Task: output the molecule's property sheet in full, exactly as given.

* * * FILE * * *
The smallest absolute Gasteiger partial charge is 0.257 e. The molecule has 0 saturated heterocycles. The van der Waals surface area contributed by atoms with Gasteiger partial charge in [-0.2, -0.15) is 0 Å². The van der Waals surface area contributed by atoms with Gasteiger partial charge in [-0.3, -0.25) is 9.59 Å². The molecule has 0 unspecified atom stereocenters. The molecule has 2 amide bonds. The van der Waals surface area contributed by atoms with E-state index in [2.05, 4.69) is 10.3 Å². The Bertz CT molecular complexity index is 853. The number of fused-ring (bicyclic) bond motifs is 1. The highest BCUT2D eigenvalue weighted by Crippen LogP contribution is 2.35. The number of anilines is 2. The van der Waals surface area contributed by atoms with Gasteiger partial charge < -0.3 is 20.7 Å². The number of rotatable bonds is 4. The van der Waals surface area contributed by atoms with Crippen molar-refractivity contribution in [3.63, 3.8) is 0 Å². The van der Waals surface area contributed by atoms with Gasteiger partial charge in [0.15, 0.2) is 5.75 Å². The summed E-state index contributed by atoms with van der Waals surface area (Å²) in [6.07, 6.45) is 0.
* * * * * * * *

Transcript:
The smallest absolute Gasteiger partial charge is 0.257 e. The molecule has 0 saturated heterocycles. The van der Waals surface area contributed by atoms with Gasteiger partial charge in [-0.2, -0.15) is 0 Å². The van der Waals surface area contributed by atoms with Gasteiger partial charge in [-0.3, -0.25) is 9.59 Å². The molecule has 0 unspecified atom stereocenters. The molecule has 2 amide bonds. The van der Waals surface area contributed by atoms with E-state index in [2.05, 4.69) is 10.3 Å². The Bertz CT molecular complexity index is 853. The number of fused-ring (bicyclic) bond motifs is 1. The highest BCUT2D eigenvalue weighted by Crippen LogP contribution is 2.35. The number of anilines is 2. The van der Waals surface area contributed by atoms with Gasteiger partial charge < -0.3 is 20.7 Å². The number of rotatable bonds is 4. The van der Waals surface area contributed by atoms with Crippen molar-refractivity contribution in [3.63, 3.8) is 0 Å². The van der Waals surface area contributed by atoms with Gasteiger partial charge in [0.15, 0.2) is 5.75 Å². The summed E-state index contributed by atoms with van der Waals surface area (Å²) in [6.07, 6.45) is 0.